Part of Sinn Fein’s pitch at the Ard Fheis was the idea of moving forwards “Towards a New Republic.” Alex Kane has pointed out what he calls the “Jekyl and Hyde” quality of Sinn Fein’s unionist outreach:
Adams talked, as did Martin McGuinness the night before, of the need to have a “national conversation on the future of the island” and to win unionists over. But then he adds a paragraph about the “British having no right to be here” and concludes with the words of ‘the blanket men and women, Tiocfaidh ar la”.
Sinn Fein seem to be interested in outreach only to an imagined cohort of persuadable unionists, which despite Rev. David Latimer’s speech is a largely illusory group: even Latimer still claims to be a unionist and to desire maintenance of the union. Indeed the strong suspicion is that either Sinn Fein do not know who these persuadable unionists are, or that they know they do not really exist and instead the whole idea of “unionist outreach” is there solely for internal republican consumption and as a stick with which to beat unionists.
Nowhere is this better illustrated than in the idiotic outdated language Sinn Fein insist on using. Adams’s use of the term “Tiocfaidh ar la” might be for the benefit of the activists but in the speech there was also “The new Republic must be built by Catholic, Protestant and Dissenter.”
The continued nonsense of pretending a difference between Protestant and Dissenter shows most likely a desire to reach out no further than the republican base brought up with a quasi religious belief that somehow the sectarian murderers of the IRA are the same as the United Irishmen. The alternative is that Sinn Fein and Adams actually believe there is a difference between Protestants and Dissenters which if true is laughable.
The IRA’s sectarian murder campaign seemed disinterested in which brand of non Catholic they murdered. It is extraordinarily doubtful whether the Enniskillen bombers were targeting one sort of non Catholic or the other. (they mainly managed to murder Dissenters as it happens) The Kingsmills murderers were very clearly lumping Protestants and Dissenters together for the purposes of sectarian slaughter.
The religious difference is unlikely to be clear to most republicans: do republicans understand the difference between Calvinist and Arminian theology? (most Protestants would probably struggle with it) Even if by chance they did, that does not dissociate Protestants from Dissenters. Republicans who might claim to understand the difference would probably claim Church of Ireland adherents as Protestants and Presbyterians as Dissenters. However, even that would be a simplistic nonsense. Where do they wish to place Methodists: as Dissenters? That might seem superficially correct but actually Methodists share Arminian Anglican theology to a great extent and indeed the denomination only split gradually from the CoE at the end of the eighteenth century. As such the United Irishmen might well have regarded the Methodists as Protestants not Dissenters.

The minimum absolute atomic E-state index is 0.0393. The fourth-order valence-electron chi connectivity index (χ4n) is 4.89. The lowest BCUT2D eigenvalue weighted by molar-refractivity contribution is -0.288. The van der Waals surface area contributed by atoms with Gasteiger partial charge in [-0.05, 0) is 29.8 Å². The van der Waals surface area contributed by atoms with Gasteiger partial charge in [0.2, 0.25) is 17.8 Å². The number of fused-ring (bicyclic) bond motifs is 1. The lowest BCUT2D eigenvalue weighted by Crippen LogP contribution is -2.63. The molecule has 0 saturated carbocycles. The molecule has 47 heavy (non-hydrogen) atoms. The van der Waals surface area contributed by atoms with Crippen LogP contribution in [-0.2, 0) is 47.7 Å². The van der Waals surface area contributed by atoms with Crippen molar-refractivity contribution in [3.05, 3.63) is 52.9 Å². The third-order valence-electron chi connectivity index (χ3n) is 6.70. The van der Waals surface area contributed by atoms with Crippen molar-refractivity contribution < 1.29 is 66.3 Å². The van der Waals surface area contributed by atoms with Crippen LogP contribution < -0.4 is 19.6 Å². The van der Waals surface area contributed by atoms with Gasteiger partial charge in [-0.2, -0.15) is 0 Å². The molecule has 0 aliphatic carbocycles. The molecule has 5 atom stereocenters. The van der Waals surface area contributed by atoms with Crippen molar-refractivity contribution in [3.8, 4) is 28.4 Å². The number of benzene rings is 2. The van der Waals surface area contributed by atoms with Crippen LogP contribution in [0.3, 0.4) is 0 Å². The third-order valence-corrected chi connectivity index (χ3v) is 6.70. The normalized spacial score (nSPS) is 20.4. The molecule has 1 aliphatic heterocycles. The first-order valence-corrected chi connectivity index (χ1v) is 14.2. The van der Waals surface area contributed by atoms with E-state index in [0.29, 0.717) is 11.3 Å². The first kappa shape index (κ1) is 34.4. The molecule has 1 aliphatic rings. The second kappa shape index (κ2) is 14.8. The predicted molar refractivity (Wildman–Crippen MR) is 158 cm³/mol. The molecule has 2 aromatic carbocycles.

The other small reformed denominations are also problematic as to being Protestant or Dissenter: indeed many simply self describe as Christian (not necessarily in an exclusive fashion). That said Republicans have not always worried too much about that: it is unclear whether the Darkley massacre was targeting Darkley Mission Hall as an example of sectarian murder of Protestants or sectarian murder of Dissenters. Equally when the IRA murdered Douglas Deering the last “Protestant” shopkeeper in Rosslea they probably cared little that he was Brethren and as such would have refused to be describe as anything other than a Christian.
Politically of course there is also no split between Protestants and Dissenters. Once when the UUP were dominant it was often regarded as the Presbyterian Church at prayer but equally many of its leading lights from Brookeborough to Molyneaux were CoI. The DUP may always have claimed more of the votes of the smaller evangelical denominations but equally some like the Brethren usually do not vote. Now the DUP probably take the majority of the votes of all the assorted denominations. I know of no one has looked at the denominational voting split recently within unionism probably because other factors are vastly more important. The liberals of parts of East Belfast voted last time in large numbers for Alliance but attempting to see a CoI versus Presbyterian or any other denominational split would be idiotic. Equally in most of the rest of the province reformed denomination would have much less relevance than personal political views, rural versus urban locality, socio economic status, family voting patterns, quality of candidate etc. Mr. Latimer might be seen as a persuadable Dissenter but Rev. Ivan Foster would also be a “Dissenter” and is somewhat more unlikely to be receptive to republican overtures.
The reality is that politically the differences within unionism have nothing to do with “Protestant” versus “Dissenter.” It is a small point but if republicans were actually interested in unionist outreach they might find more sensible ways of expressing their views of unionists. In their language, however, they betray yet again that harking back to their own myths and distortions is far more important than actually addressing any real unionists. Actually that is probably sensible for republicans since if they are unwilling to accept the sectarian nature of the IRA’s campaign there is little point in any form of unionist outreach. Much more fun to talk about unionist outreach and with the next breath celebrate assorted murderers or would be murderers of the past: then maybe have another rendition of Sean South of Garryowen: only three and a half months till they can all troop off to Moane’s Cross.
This author has not written a biography and will not be writing one.